(Niagara At Large is pleased to post this release from Buffalo Niagara Riverkeepers on its annual spring effort to clean the shorelines of creeks and rivers that make up the Niagara River watershed.)
Buffalo Niagara Riverkeeper is recruiting volunteers to join the Spring Shoreline Cleanup on Saturday, April 21, 2012 from 9am to noon.
With the early spring weather we are experiencing in Western New York, many people are starting spring cleaning in their homes and yards. Buffalo Niagara Riverkeeper is seeking volunteers to help with “spring cleaning” of 35 parks and green spaces along our Buffalo Niagara shorelines.
Individuals as well as families, community groups, employee groups, service clubs, student groups, school clubs, scouts, churches, and volunteer groups can help remove the unsightly trash and debris that has accumulated over the winter. This trash and debris is harmful to wildlife and degrades water quality. Volunteers that participate in the movement to beautify Buffalo and Niagara’s waterways, will receive a thank you gift, and are invited to attend Riverkeeper’s volunteer appreciation picnic following the cleanup.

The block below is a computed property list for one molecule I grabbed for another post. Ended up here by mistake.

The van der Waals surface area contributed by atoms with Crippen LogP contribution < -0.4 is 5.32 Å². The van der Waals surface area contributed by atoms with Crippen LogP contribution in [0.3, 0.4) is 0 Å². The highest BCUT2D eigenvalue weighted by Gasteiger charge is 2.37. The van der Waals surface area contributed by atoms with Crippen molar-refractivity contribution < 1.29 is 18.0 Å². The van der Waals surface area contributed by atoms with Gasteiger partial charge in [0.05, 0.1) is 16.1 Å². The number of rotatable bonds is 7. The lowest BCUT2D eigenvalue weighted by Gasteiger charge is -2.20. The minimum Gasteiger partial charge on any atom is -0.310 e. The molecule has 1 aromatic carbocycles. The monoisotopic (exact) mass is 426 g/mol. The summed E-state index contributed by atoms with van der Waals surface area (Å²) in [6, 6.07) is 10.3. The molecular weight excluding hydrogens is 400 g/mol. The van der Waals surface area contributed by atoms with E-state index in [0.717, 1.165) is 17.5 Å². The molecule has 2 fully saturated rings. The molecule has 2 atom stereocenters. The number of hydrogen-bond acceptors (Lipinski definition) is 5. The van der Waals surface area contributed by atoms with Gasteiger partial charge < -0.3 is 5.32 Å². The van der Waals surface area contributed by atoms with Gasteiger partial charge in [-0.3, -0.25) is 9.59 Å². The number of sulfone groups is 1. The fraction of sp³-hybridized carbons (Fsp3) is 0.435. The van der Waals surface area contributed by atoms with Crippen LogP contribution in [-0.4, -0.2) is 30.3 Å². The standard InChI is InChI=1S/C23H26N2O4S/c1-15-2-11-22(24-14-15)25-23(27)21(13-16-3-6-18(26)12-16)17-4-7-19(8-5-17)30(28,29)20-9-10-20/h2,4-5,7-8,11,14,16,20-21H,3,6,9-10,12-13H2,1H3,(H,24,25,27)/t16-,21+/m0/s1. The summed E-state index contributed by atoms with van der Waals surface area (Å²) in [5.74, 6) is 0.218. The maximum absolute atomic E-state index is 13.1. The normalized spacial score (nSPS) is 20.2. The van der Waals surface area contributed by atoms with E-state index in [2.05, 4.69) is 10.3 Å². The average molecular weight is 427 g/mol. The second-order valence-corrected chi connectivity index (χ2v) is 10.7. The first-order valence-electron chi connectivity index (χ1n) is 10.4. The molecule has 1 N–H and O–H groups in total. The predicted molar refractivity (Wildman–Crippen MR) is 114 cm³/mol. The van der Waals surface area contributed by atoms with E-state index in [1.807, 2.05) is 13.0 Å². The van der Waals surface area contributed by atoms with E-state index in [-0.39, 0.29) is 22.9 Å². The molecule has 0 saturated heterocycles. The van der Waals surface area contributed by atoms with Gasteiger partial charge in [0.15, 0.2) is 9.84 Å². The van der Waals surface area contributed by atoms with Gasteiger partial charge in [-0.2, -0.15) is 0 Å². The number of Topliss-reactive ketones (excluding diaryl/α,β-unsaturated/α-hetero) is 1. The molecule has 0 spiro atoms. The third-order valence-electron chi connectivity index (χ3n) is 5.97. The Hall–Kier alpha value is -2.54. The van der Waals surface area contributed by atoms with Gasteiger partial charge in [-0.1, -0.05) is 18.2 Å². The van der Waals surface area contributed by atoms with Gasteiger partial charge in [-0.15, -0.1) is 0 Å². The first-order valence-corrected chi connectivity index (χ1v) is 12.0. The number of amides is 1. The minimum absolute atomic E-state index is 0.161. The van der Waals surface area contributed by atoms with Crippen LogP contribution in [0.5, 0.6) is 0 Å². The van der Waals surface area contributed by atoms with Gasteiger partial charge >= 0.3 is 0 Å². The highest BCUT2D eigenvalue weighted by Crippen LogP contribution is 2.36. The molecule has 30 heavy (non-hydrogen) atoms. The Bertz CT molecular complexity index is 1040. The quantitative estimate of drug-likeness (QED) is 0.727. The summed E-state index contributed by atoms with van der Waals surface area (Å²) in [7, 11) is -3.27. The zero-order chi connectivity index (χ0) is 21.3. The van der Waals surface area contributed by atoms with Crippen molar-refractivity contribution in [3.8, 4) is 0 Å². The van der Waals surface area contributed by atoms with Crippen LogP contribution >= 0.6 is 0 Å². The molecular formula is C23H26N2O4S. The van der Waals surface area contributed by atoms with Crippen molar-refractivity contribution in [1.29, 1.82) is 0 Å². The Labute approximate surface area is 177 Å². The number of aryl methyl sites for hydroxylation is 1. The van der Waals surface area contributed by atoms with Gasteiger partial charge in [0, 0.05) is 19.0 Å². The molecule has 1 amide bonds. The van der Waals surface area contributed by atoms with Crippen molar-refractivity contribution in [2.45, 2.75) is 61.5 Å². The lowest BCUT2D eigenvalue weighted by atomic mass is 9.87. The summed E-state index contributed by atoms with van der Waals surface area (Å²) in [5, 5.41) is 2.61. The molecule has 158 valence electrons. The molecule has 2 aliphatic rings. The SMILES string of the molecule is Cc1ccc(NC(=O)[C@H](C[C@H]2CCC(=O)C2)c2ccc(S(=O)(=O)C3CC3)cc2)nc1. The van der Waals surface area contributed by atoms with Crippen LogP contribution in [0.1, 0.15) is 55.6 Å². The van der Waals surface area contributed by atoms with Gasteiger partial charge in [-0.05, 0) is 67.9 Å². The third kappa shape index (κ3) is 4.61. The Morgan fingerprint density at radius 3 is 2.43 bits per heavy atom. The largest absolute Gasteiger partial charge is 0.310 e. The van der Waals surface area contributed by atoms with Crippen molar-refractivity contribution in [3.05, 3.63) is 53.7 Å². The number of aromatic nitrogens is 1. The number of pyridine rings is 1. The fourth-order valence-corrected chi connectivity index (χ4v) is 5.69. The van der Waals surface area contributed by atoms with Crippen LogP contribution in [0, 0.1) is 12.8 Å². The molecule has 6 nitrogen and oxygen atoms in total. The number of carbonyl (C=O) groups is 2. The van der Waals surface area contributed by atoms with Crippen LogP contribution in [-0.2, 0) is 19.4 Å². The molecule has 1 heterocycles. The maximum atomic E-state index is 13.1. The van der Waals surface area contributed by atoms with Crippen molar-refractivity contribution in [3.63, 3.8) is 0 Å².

With 35 locations to choose from, there will be groups participating in most communities within the Buffalo Niagara area. New this year is a team of volunteers along the Robert Moses Bike Path in Niagara Falls. If you’re feeling adventurous, join the rugged volunteers on the banks of Scajaquada Creek in Buffalo, or enjoy the view while you help out at Isle View Park in Tonawanda.
For a complete list of Cleanup sites, to register online, and for more information, please visit http://www.bnriverkeeper.org or call Elizabeth Lamont at 716.852.RIVER ext. 19. Please register by Wednesday, April 11, 2012.
Buffalo Niagara Riverkeeper is grateful for the sponsorship of the M & T Charitable Foundation.
The Buffalo Niagara RIVERKEEPER is a not-for-profit organization dedicated to the preservation and restoration of the Buffalo and Niagara River watersheds. RIVERKEEPER partners with community organizations, government, business representatives, and preservationists to improve access to ecologically diverse and healthy waterways. Together our efforts are affecting hundreds of miles of streams, creeks, rivers and lakes, making the region’s waterways more accessible and safer for swimming, fishing, and outdoor recreation.